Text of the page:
top of page

Freestyle 101: Hip Hop History (2023)

Freestyle 101: Hip Hop History dives into the history of freestyle rap and all of those that have helped the genre become as big as it is today. Narrated by Chuck D., the film leans into the greatest names of freestyle hip hop, and aims to educate the world. From modern rappers such as Iron Solomon to hip hop greats like Ice-T, the world will have a chance to hear from a wide range of artists.

The biggest issue that I had with Freestyle 101: Hip Hop History is that it doesn’t dive into the history of hip hop as much as potential viewers might expect, but rather it focuses on the now, the individuals who are continuing to drive the artform forward. Sure, it dives a bit into the history of the music genre, but more than half the film talks about modern times, about the things that are happening today. Freestyle 101: Hip Hop History tries hard to include bits of information from the inception of freestyle up until modern day, but I’m not sure that the film ever achieves that balance.

Furthermore, I think there are too many cooks in the kitchen here with Freestyle 101: Hip Hop History. There are so many people that play a role in helping to bring this story to life, but sometimes they step on each other's toes. With too many people trying to work together to breathe life into Freestyle 101: Hip Hop History, there are times when it’s difficult to keep everyone straight, and the film ultimately becomes something of a jumbled mess.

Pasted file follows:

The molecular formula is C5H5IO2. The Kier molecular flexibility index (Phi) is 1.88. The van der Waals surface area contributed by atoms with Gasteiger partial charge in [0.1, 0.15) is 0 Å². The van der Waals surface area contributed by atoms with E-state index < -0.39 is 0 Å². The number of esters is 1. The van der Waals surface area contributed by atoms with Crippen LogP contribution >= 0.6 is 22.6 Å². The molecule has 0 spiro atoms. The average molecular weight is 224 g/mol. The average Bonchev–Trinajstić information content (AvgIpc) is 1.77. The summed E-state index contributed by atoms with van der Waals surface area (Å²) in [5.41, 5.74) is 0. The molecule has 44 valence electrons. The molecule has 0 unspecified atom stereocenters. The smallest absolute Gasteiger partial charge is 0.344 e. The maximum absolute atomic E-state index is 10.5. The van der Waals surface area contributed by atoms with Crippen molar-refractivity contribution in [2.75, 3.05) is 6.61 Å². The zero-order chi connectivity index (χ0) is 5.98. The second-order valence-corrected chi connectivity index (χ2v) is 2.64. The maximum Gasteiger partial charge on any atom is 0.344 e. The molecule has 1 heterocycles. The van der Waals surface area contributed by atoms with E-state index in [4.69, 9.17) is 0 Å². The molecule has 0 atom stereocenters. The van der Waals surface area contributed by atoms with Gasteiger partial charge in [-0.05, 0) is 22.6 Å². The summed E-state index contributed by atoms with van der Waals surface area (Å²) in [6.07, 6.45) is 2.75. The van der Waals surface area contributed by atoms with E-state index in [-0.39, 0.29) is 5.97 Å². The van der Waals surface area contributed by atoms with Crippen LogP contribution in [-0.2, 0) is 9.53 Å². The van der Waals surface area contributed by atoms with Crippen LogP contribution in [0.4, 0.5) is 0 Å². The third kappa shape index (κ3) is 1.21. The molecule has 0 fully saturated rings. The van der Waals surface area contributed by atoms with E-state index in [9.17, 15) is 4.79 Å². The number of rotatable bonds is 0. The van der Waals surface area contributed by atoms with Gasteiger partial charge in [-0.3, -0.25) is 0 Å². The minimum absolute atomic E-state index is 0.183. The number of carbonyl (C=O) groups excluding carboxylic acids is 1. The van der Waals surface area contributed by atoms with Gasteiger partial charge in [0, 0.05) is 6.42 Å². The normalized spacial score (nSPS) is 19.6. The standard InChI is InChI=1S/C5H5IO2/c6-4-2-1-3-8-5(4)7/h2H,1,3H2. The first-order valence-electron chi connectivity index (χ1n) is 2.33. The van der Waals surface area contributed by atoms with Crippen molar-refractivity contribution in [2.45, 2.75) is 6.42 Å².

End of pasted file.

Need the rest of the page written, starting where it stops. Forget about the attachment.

I recently watched another documentary about music, and I had mentioned in my analysis of that film that if nothing else comes of the film, it should promote its artist(s) in a way that makes viewers want to look for them and listen to them. Freestyle 101: Hip Hop History doesn’t do that; it doesn’t make me want to look up these freestyle artists, it doesn’t make me want to watch them while they tour. When the film concluded, that was really all that I needed.

Freestyle 101: Hip Hop History doesn’t effectively do its job. It doesn’t promote these artists in a way that allows them to exist in the minds of viewers beyond the conclusion of the film. By the time the film came to a close I was ready to move on. The film certainly dives into the past, but the present and future play a far more prominent role in the production–and then there were far too many people playing a role in presenting information to the viewers. There’s too much going on, and not enough of the right stuff–and while Freestyle 101: Hip Hop History is, by no means, a failure, I struggled to connect with it.

Directed by Frank Meyer.

Starring Chuck D., Open Mike Eagle, Iron Solomon, Ice-T, P.E.A.C.E., Myke 9, etc.




bottom of page